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219 of 237 people found the following review helpful By Lawyeraau HALL OF FAMETOP 1000 REVIEWERVINE VOICE on June 8, 2004
Format: Paperback Verified Purchase
This best selling English author of historical fiction has written yet another interesting work. This novel takes place during the reign of Mary Tudor, daughter of King Henry VIII and Katherine of Aragon. She would leave a legacy that would cause her to be known as "Bloody Mary" for her burning of heretics.
The narrator is a girl named Hannah Green, a young teenager who has fled Spain and its Inquisition with her father, following the death of her mother. She had been burned alive at the stake as a heretic, when it was discovered that she was a "Marrano", a false Christian, that is, a Jew who has converted to Christianity but who follows the Jewish faith in secret.
Landing in London, where her father opens a book store, Hannah makes the acquaintance of a handsome rake, Sir Robert Dudley, who discovers that Hannah has the gift of sight. She develops a personal relationship with him that eventually sees her enter into Queen Mary's service as her fool. Hannah serves Queen Mary, but at the same time, is sent by the Queen to serve her half-sister the Princess Elizabeth and spy upon her.
Meanwhile, Sir Robert Dudley also uses Hannah in his treasonous plot to see the Princess Elizabeth on the throne of England. So, Hannah finds herself walking a dangerous tightrope and is fearful of discovery of her role in the political intrigues that are welling around her, as well as discovery of her own background, which would be grounds for death. Her worst fears are nearly realized when the Queen marries Prince Phillip of Spain.
In the midst of all this political intriguing that appears to be going on all around her, Hannah has her own immediate future to think about, as she becomes betrothed to another Marrano such as herself.
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98 of 106 people found the following review helpful By K. McDermott on February 20, 2004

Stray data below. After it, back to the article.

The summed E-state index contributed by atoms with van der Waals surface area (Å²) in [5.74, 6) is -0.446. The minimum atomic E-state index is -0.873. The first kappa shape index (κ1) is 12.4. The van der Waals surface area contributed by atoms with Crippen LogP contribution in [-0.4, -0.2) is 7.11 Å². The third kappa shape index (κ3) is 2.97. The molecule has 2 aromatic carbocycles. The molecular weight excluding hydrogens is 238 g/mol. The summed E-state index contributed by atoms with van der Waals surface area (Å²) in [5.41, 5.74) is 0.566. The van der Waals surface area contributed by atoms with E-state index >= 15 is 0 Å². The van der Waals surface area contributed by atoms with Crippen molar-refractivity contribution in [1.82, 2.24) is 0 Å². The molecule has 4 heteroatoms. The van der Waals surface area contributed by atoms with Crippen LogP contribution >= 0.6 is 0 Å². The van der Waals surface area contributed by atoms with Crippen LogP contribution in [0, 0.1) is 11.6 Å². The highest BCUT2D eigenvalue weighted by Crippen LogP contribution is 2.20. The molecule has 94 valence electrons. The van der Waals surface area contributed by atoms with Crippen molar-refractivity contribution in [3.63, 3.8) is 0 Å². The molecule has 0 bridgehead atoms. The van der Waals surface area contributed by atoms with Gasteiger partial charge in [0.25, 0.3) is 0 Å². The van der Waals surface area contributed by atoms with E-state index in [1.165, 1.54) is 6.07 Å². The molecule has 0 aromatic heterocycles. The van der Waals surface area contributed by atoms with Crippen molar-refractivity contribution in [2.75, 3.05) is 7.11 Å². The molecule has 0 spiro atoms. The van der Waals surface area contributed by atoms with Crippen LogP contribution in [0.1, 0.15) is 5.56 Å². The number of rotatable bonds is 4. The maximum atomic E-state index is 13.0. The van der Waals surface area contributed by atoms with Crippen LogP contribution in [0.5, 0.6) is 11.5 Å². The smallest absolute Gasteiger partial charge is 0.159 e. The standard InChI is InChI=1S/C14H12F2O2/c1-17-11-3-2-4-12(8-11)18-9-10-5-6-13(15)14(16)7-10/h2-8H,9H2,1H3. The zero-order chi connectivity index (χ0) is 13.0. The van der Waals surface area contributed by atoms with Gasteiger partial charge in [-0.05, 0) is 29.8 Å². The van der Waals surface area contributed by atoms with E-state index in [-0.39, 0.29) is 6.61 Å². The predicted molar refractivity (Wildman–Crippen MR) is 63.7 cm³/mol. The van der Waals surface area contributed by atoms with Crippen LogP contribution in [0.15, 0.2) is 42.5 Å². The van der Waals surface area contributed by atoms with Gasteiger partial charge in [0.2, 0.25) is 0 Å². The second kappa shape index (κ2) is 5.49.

Format: Paperback
Philippa Gregory is one of the best historical novelists writing today, and she's at the top of her game with this book. As in the Meridon trilogy and "Wise Woman," she infuses her historical romance with a touch of mysticism. She takes the daring approach here of making Mary the sympathetic Tudor and Elizabeth the nasty one, and creates a most likeable heroine in Hannah Green, a Jewish clairvoyant in boy's garb who is a nice mixture of audacity and empathy. It sounds far-fetched, but Gregory pulls you in with believable (though not exactly period) dialogue, discreet sex, and fast-paced adventure. Hannah's emotions and reactions are always realistic, and neatly woven into the fantastically convoluted events of 1552-58. She lets "Bloody Mary" off a bit too easily regarding the burning of Protestant heretics (though of course, real life punished Mary badly enough), and makes Robert Dudley seem more of a matinee idol and less the calculating courtier that he was, but then this story is told from the point of view of an adolescent girl, so it's not really a flaw. There are many hints of a sequel in the novel, so I'm looking forward to her next revisionist take on the legendary Tudor women. I just hope we'll see more of Hannah Green, too.
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31 of 33 people found the following review helpful By tregatt on February 12, 2004
Format: Paperback
Philippa Gregory (authour of "The Other Boleyn Girl") returns to turbulent Tudor England in her latest novel, "The Queen's Fool." This time, our narrator-guide is a young Jewish girl, Hannah Green, who together with her father, has fled Spain and the Inquisition, for England. Here, they have taken great pains to live quietly and to show that they are fervent Lutherans, all the while practicing their faith in secret. That is until a chance encounter with the mysterious John Dee changes the course of their lives forever.
Hannah and her father have opened a bookshop, where Hannah (unlike most girls of her age) has been working at dressed as a boy and acting as her father's apprentice. One day, however, young Robert Dudley and his tutor, John Dee, come to the shop; and in the course of things, discover that Hannah has the 'sight.' Suddenly Hannah's future changes dramatically: where marriage to a distant cousin seemed to have been her fate, she's now dragooned into the service of the Dudleys, who plan to use her 'sight' for their own means. And soon Hannah finds herself torn on all sides -- strangely drawn to her new master, Robert Dudley and yet missing her father dreadfully; and not wanting to be confined to playing the role of mere wife and mother, and yet not wanting to close the door on that option either. Hannah is confused and fearful about her future. But not even in her wildest dreams would she envision the part she would play in the fortunes of the Tudors...
I made the mistake of picking up this book just before going to sleep. Such was the sheer brilliance of "The Queens' Fool" that I had to finish the book in one sitting. What a compelling and engrossing read this novel proved to be! And what a heroine Gergory has created in Hannah!